The high court's decision reinforces basic criminal procedure that requires a police officer in most cases to obtain a warrant before entering a person's home, a precedent stressed in recent U.S. Supreme Court cases emphasizing the home as "the essential locus of privacy in our society," said Adam Candeub, a professor of law at Michigan State University.
"If the sanctity of the home means anything, it should prohibit the police from grabbing you while you’re standing in the hallway," Candeub said.
The case dates to September 2015, when Hammerlund, who had just finished a bartending shift, crashed her vehicle on an exit ramp in Wyoming at about 2:20 a.m. after she said another driver cut her off. Instead of calling police, Hammerlund attempted to call her insurance company and used a rideshare service to go home, according to the high court's summary of the case.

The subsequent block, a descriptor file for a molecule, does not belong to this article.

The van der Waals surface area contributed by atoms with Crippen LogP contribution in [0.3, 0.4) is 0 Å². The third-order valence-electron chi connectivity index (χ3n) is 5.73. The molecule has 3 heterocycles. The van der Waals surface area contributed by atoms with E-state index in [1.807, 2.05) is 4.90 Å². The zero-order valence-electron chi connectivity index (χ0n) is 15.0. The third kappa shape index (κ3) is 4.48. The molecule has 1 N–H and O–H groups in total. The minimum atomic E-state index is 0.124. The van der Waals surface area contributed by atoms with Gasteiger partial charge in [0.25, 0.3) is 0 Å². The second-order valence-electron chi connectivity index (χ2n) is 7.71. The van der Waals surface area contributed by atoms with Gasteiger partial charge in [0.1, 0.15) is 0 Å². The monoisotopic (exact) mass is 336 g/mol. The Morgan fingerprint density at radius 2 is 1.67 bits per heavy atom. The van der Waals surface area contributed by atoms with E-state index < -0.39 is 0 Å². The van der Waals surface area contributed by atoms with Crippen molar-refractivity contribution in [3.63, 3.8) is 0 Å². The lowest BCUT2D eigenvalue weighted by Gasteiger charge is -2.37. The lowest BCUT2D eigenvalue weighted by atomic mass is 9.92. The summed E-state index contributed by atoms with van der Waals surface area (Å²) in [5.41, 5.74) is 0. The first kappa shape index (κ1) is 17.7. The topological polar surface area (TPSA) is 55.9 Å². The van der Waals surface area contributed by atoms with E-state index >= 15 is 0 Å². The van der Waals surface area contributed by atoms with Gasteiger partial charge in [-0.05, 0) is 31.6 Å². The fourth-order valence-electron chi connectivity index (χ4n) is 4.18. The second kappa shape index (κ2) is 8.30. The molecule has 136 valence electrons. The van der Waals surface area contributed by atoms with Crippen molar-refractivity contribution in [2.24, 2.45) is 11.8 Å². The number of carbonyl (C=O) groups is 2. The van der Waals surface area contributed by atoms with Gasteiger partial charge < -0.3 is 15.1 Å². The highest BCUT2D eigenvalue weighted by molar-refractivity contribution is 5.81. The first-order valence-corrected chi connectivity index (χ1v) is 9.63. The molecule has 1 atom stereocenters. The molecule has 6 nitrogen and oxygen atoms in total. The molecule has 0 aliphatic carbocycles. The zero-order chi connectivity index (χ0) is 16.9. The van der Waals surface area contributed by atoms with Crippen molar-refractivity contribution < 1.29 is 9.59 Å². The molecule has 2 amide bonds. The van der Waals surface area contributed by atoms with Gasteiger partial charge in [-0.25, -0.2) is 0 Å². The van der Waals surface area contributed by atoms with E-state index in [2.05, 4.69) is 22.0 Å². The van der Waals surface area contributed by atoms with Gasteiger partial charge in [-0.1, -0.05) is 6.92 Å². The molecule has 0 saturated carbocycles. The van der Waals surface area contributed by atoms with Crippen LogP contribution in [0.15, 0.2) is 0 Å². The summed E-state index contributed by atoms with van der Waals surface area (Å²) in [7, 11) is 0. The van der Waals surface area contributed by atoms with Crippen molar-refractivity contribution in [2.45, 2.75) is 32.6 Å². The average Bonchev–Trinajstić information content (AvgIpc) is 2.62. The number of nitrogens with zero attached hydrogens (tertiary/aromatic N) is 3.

After obtaining Hammerlund’s address from the wrecked car, police visited her apartment a couple hours after the crash and spoke with Hammerlund from her front porch. Hammerlund stayed 15 to 20 feet away from the door and passed her identification to her roommate, who handed it to police, according to the court's summary.
When Hammerlund reached through the door to take back her ID, a police officer “grabbed her by the arm and attempted to take her into custody.”
“He said that when defendant pulled away he grabbed her again and ‘the momentum’ took him inside the home two to three steps where he handcuffed defendant and completed the arrest,” the opinion said.
Hammerlund’s blood alcohol content later tested over the legal limit at 0.22 and 0.21. Police contend she told them she drank alcohol after finishing her bartending shift, but she later said at trial she drank after the crash because she was “really shaken up.”
A Kent County trial court and later the state Court of Appeals ruled Hammerlund’s arrest was lawful because the officer’s entrance into the home occurred when he was “clearly in pursuit for the arrest.” The court denied a motion to suppress evidence obtained after the arrest.